Posted November 7, 2008 by Rahul Aggarwal

5am and it was still dark outside except for a few flickering lights. I joined the other shadows and headed towards the ghats which had already come to life. As my boat glided along the water it was as if a whole new drama was unfolding in front of my eyes. Women were huddled in small groups offering flowers and fruit to God and the river. A sadhu with his eyes closed and partially submerged offered prayers. Men and women dipped their heads beneath the water in deep contemplation. Newly lit candles started their journey down the river. Just as I was starting to take in the tranquility of the river in the early hours, there was a sudden boom of laughter… and again… some men had gathered for ‘laughing yoga’ which is supposed to be a fantastic stress reliever and work out!

Further along the ghats people were doing ‘conventional’ yoga, some were singing the morning aarti, others washing themselves and some even brushing their teeth! One of the saddest things about this river is the pollution. There is no denying that the river is heavily polluted with effluent, plastic and other rubbish. But this is no ordinary river... It is revered by devout Hindus who are able to look beyond the dirt and consider the river nothing but sacred. Mind over matter, or however you want to put it.

As the boat ride was coming to an end, I witnessed something that words cannot describe. A lady was praying on the ghats when a stray cow wandered down and started to nibble at the fruit in her bag. Now cows are considered sacred by Hindus, so she appeared to be in somewhat of a dilemma as to how to get rid of the cow in a polite way. She was holding a small bell in her hand (which is commonly used in Hindu rituals) and she started to gently hit the cow on the head with it… at the same time another lady was throwing flowers on the cow from behind and asking it for blessings… all the while the cow continued to munch happily away! Absolutely classic! Nothing is quite what it seems in Varanasi!

After breakfast I headed off for the Temples tour, starting with the impressive Benares University, the world’s largest Hindu university with some 20,000 students. It also houses the New Vishwanath Temple which contained many beautiful idols of Lord Shiva and other Hindu deities.

From there I moved on to Sankat Mochen Temple, which pays homage to Lord Hanuman and then the Monkey Temple which is devoted to Goddess Durga. It’s named as such because there are monkeys everywhere, most of which seem to be after prasad (food blessed by God). One of the fascinating things about India is how religion is intertwined so tightly with daily life. Varanasi is perhaps the truest example.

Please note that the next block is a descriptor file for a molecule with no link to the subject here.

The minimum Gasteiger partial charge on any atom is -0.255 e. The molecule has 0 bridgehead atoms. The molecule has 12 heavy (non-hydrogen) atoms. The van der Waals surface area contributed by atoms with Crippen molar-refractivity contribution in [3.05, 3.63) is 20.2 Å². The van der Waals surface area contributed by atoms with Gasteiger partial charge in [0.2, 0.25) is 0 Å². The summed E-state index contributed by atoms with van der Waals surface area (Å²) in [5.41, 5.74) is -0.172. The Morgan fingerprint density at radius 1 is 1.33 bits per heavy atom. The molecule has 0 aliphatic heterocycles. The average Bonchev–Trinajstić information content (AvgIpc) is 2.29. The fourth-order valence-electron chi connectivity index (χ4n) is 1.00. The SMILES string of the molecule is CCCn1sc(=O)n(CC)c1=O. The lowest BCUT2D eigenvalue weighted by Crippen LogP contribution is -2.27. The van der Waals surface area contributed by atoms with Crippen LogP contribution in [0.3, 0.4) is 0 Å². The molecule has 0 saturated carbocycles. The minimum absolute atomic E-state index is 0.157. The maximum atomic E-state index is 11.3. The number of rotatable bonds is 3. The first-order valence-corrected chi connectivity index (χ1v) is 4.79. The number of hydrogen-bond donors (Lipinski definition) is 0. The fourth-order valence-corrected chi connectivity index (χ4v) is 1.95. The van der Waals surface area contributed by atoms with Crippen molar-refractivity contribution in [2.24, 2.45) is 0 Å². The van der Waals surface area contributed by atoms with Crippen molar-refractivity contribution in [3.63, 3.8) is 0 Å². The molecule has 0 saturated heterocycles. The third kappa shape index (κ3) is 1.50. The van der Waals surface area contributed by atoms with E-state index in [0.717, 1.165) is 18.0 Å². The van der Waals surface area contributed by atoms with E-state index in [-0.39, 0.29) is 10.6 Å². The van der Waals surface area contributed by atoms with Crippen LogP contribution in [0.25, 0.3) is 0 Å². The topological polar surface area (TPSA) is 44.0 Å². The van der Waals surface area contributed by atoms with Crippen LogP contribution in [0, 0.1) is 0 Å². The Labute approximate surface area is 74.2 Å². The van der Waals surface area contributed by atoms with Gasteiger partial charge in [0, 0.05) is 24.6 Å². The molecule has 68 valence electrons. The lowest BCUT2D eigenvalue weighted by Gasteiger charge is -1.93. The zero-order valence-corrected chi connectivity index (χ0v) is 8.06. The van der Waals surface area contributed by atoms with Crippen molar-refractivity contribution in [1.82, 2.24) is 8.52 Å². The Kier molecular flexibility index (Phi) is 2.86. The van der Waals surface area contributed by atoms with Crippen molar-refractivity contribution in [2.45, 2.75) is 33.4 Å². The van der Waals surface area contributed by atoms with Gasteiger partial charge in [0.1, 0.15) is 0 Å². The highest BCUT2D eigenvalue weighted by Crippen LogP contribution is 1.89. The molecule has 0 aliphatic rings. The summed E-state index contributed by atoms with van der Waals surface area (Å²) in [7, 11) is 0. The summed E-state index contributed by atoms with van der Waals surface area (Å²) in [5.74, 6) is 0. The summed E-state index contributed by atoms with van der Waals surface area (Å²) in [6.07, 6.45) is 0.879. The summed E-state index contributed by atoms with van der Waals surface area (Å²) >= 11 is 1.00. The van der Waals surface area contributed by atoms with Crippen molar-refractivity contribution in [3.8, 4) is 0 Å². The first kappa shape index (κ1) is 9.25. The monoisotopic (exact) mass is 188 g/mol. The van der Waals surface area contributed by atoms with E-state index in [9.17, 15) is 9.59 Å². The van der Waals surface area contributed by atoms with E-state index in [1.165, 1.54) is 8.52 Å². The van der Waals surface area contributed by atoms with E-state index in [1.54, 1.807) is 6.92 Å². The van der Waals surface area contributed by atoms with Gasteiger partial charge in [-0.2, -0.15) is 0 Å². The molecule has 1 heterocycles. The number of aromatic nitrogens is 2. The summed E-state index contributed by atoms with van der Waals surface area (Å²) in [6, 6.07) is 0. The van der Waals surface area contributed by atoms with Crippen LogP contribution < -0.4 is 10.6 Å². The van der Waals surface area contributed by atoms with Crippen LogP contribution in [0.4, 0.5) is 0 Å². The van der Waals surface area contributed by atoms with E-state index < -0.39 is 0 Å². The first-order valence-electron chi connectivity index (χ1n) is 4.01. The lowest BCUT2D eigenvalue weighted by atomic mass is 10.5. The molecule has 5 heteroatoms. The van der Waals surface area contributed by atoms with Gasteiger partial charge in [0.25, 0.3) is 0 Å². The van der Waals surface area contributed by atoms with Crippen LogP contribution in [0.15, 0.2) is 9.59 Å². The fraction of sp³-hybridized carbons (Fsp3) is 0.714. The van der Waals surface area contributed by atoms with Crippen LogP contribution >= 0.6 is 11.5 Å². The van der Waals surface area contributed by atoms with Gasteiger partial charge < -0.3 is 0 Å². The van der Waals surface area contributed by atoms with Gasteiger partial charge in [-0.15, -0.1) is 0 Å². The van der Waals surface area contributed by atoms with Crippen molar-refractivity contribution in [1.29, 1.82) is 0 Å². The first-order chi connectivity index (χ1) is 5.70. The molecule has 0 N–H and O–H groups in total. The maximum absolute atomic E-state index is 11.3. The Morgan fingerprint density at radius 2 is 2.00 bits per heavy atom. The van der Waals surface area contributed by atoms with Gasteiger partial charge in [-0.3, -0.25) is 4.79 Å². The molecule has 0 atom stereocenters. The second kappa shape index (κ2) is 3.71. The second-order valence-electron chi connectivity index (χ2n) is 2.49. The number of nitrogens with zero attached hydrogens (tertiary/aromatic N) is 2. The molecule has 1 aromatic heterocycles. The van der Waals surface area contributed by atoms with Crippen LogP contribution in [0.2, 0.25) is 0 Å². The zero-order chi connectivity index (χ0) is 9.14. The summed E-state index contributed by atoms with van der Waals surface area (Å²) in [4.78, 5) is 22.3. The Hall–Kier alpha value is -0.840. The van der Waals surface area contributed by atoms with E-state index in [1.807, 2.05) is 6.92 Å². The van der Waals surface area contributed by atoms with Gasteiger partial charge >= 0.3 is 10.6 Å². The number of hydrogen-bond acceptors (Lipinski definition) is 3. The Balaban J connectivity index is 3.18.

Varun, my guide for the day, was excellent – knowledgeable, humorous and polite – definitely someone we should use on future tours. He then took me across the river to the small fort town of Ramnagar. The former king had built up an interesting collection of relics and memorabilia, ranging from stuffed animals to a cadillac!

I had the evening to myself and I wanted to sample more of this intoxicating city at night, so I ventured into the market once more. Despite the constant chaos, everyone seems so calm here. People bump into one another and don’t bat an eyelid, strangers gladly do favours for each other… it made me realise that back in the West we seem to have lost something. I seemed to walk endlessly criss-crossing the tiny alleyways avoiding the numerous obstacles in my way and finally I found the Lotus Lounge, an open-air chillout style restaurant overlooking one of the ghats. This place would be great at sunset, but unfortunately by the time I got there the sun had long gone. The vegetable curry went down a treat and I reluctantly headed back through the dusty streets and grabbed a rickshaw back to the hotel. It was another mind-blowing day.

This blog is part of an Off-The-Beaten-Track Travel Diary. Click on the links below to navigate through this journey.

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